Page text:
Behind the scenes footage makes a big impact; with features showing Rob Riggle messing around, the DVD guy annoying people on set, a few rounds of kiss-chicken, and a fairly average gag-reel; but possibly two of the best features included are not those, or the featurette examining the film’s stunt work, but those showing a number of improvised lines that didn’t make it into the movie, and one focussing solely on the work of Michael Keaton; which shows just how impressive his work is, and is a real treat for fans of his.
Scoring obvious points for the sheer volume of special features, this is a collection which is not only numerous but almost constantly amusing, yet loses points for including a number of pieces which are nothing more than skippable filler material, and others which are simply way too short and could have been included in a longer making of, yet remains worthy of praise, as it will undoubtedly give fans of the film a few more laughs.
The Bottom Line:
Taking a typical buddy-cop movie but focussing not on the obvious heroes but the B-team, The Other Guys manages to take a well known genre, inject it with much more comedy than most buddy-cop movies usually have, and tell the tried-and-tested story of two mis-matched partners attempting to solve the case of their career, in a way that’ll having you laughing for a full two hours.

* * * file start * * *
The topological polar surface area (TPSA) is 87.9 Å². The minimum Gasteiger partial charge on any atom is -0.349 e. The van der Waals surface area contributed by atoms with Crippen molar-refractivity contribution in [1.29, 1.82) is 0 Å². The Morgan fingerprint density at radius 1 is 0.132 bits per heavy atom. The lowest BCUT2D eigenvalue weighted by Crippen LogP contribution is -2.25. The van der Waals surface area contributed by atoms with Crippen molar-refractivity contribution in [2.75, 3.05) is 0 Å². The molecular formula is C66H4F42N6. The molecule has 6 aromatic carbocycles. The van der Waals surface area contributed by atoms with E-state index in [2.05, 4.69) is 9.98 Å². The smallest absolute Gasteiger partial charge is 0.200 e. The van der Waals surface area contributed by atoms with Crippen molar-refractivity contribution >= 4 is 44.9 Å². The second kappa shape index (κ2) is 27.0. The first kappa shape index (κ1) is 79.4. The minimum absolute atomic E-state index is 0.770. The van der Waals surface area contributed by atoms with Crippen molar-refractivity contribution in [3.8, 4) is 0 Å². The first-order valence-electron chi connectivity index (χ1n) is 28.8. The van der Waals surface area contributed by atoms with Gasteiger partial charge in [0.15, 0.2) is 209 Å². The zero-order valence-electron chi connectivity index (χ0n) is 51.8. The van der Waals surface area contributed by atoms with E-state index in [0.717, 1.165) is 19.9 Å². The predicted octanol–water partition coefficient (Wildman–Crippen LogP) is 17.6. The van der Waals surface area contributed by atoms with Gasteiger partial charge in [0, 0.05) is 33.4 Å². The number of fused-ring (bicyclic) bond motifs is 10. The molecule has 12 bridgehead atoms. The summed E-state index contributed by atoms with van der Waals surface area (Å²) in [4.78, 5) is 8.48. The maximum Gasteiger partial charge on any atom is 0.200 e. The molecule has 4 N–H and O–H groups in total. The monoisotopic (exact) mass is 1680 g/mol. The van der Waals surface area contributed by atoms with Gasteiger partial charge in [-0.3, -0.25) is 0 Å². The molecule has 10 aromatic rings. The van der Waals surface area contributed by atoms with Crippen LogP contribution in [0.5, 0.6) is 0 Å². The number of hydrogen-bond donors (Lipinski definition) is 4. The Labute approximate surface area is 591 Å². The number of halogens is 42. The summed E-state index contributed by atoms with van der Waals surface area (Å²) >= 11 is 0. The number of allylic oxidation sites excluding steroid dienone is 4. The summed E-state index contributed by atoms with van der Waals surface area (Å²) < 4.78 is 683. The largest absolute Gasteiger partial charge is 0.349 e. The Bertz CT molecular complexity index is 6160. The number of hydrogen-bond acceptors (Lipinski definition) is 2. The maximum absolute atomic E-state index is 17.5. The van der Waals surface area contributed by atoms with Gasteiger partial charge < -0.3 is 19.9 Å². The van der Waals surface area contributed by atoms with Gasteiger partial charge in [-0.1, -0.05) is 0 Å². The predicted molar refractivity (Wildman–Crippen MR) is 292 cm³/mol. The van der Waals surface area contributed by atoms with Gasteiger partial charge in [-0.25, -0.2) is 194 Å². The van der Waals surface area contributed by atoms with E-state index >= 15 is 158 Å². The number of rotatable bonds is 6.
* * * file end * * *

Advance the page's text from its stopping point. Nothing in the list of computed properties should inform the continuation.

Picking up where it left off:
Blu-ray is also the way to watch The Other Guys; because not only is the picture quality superb, and the audio quality well above the fold, but there’s a stack of amusing special features included that didn’t make it onto the DVD, and the option to watch both the theatrical and extended versions of the movie; perfect for any fan.
The Other guys is one of those unexpected comedies that may not gain the same impressively score on the laugh-o-meter as Due Date or The Hangover, but is fun, stylish, and guaranteed to keep you laughing again and again, and be one that you won’t mind re-watching just as soon as it’s finished; making it not only a fun film, but a solid Blu-ray buy.